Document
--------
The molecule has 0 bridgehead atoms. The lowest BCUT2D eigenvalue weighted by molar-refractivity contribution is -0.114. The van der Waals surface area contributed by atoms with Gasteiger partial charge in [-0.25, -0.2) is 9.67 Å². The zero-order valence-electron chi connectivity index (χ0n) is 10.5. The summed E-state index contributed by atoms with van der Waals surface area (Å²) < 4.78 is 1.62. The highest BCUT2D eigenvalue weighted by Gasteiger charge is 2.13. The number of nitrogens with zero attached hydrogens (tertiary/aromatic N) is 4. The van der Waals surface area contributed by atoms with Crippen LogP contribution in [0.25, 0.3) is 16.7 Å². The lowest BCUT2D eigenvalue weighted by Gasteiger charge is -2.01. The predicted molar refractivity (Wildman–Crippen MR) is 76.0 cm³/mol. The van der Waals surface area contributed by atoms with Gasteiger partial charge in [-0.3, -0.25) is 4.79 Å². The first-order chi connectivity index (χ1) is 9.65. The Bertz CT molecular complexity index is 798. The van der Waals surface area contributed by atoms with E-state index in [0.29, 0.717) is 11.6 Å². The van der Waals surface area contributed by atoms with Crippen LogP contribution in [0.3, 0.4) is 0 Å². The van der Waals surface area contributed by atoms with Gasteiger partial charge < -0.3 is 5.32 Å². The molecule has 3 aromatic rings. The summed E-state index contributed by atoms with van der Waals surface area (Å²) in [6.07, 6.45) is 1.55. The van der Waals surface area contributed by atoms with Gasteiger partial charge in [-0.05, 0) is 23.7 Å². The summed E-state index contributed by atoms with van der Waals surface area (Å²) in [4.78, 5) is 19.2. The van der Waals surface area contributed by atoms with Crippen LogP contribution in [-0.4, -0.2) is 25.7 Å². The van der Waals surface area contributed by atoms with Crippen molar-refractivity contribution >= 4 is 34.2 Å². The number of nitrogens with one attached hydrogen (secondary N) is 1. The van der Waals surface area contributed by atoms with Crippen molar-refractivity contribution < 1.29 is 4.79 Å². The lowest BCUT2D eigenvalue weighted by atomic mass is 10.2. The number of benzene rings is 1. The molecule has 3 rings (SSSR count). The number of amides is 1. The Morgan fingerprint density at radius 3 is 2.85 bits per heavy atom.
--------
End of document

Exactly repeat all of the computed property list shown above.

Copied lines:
The molecule has 0 bridgehead atoms. The lowest BCUT2D eigenvalue weighted by molar-refractivity contribution is -0.114. The van der Waals surface area contributed by atoms with Gasteiger partial charge in [-0.25, -0.2) is 9.67 Å². The zero-order valence-electron chi connectivity index (χ0n) is 10.5. The summed E-state index contributed by atoms with van der Waals surface area (Å²) < 4.78 is 1.62. The highest BCUT2D eigenvalue weighted by Gasteiger charge is 2.13. The number of nitrogens with zero attached hydrogens (tertiary/aromatic N) is 4. The van der Waals surface area contributed by atoms with Crippen LogP contribution in [0.25, 0.3) is 16.7 Å². The lowest BCUT2D eigenvalue weighted by Gasteiger charge is -2.01. The predicted molar refractivity (Wildman–Crippen MR) is 76.0 cm³/mol. The van der Waals surface area contributed by atoms with Gasteiger partial charge in [-0.3, -0.25) is 4.79 Å². The first-order chi connectivity index (χ1) is 9.65. The Bertz CT molecular complexity index is 798. The van der Waals surface area contributed by atoms with E-state index in [0.29, 0.717) is 11.6 Å². The van der Waals surface area contributed by atoms with Crippen LogP contribution in [0.3, 0.4) is 0 Å². The van der Waals surface area contributed by atoms with Gasteiger partial charge < -0.3 is 5.32 Å². The molecule has 3 aromatic rings. The summed E-state index contributed by atoms with van der Waals surface area (Å²) in [6.07, 6.45) is 1.55. The van der Waals surface area contributed by atoms with Gasteiger partial charge in [-0.05, 0) is 23.7 Å². The summed E-state index contributed by atoms with van der Waals surface area (Å²) in [4.78, 5) is 19.2. The van der Waals surface area contributed by atoms with Crippen LogP contribution in [-0.4, -0.2) is 25.7 Å². The van der Waals surface area contributed by atoms with Crippen molar-refractivity contribution >= 4 is 34.2 Å². The number of nitrogens with one attached hydrogen (secondary N) is 1. The van der Waals surface area contributed by atoms with Crippen molar-refractivity contribution < 1.29 is 4.79 Å². The lowest BCUT2D eigenvalue weighted by atomic mass is 10.2. The number of benzene rings is 1. The molecule has 3 rings (SSSR count). The number of amides is 1. The Morgan fingerprint density at radius 3 is 2.85 bits per heavy atom.